In a previous series, I went through all the essential stages of Design Thinking. Through this important process, people and companies are able to gain important insights into what customer’s need and are looking for, most importantly, what they are willing to pay for. This stage of new product development is important. You are making small bets, with the hope that you will learn enough to make a big bet.
The big bet is a lot harder to make than the small bets. Let’s look at why.
When an organization wants to embark on an innovation process, it is often with the anticipation that it will be exciting and yield new and interesting opportunities. Participants are excited to talk to customers, build interesting prototypes and test their assumptions. This is the time that is full of optimism.
Customers are excited too. Often they have been promised, and hopefully shown, something that will improve their experience with a product, something that will make them a lot of money, save them money, or been promised something that they haven’t seen before.
The next step is how to make the next bet. You have made a bunch of small bets. Some worked and some haven’t. Hopefully you have collected the information, done your debrief analysis, and figured out what was connecting, what wasn’t, and have started to form a few ideas of what new products could roll out from your tests.
The next step is to get something out in the wild. This usually means talking to a few key customers that would benefit most from the product, put something in their hands. Give it to them to use, to break, to benefit from, and most importantly, give them enough that would allow them to provide feedback. Ideally, you have at least two of these second stage projects on the go at the same time. It isn’t critical that this is true, but buy running at least two of them concurrently, the teams running the projects have a great opportunity to gather and share their insights. Often insights from one team will benefit the other team.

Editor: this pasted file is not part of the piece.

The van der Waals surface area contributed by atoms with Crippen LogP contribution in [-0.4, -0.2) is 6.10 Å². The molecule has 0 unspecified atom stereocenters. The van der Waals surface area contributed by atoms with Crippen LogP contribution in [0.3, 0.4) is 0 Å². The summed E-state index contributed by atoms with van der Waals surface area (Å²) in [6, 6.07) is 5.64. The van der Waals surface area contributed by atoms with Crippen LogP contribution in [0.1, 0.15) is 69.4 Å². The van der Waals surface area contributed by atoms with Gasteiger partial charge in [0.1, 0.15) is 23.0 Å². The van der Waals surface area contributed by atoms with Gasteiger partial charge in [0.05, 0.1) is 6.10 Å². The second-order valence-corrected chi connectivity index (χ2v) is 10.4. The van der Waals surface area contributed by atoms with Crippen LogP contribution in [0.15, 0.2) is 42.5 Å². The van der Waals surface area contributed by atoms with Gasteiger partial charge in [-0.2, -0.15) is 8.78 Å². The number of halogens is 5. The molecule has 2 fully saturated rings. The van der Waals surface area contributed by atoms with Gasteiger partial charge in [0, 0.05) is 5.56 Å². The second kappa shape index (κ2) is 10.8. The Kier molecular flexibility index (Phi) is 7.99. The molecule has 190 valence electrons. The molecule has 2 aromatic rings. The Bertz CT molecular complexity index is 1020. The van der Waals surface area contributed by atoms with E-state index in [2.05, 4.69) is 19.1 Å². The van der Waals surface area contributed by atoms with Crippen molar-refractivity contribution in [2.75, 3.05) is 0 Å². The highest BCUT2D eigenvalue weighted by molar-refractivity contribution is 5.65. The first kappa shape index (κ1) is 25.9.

There is a great feedback model that we have used a number of times called “I Like. I Wish. I Wonder.” The goal of this frame work is to gather specific information about the product that they really liked. What resonated with them, what hit the nail on the head with respect to value proposition. It could be a feature. It could be process. A colour. The wording. Anything that really says to the customer that you were listening.
The second category “I Wish”, is an opportunity for them to share what they didn’t like, or wish wasn’t there. I wish is a positive way of gathering some negative feedback. Often your beta customers do not want to insult you or hurt your feelings. If they don’t like something, they
would prefer to say nothing instead of saying something negative. I Wish isn’t negative, it’s feedback.
Finally, “I Wonder” is the opportunity for them to go a completely different direction. This feedback is where the customer adds features or ideas that you can add, or key insights to their problems that were not uncovered during the design thinking process. It may lead to new products or services that you hadn’t thought of before, or key design components that need to be included as the product evolves and moves forward.
You can email your thoughts to Craig at firstname.lastname@example.org.
Craig Haney holds a Masters degree from University of Waterloo in Entrepreneurship and has been leading the charge for corporate innovation in Canada for almost 10 years. His work with Canadian Tire Innovations helped launch the corporate innovation program at Communitech. Currently Craig is the Vice President of Europro, a large real estate developer in Ontario.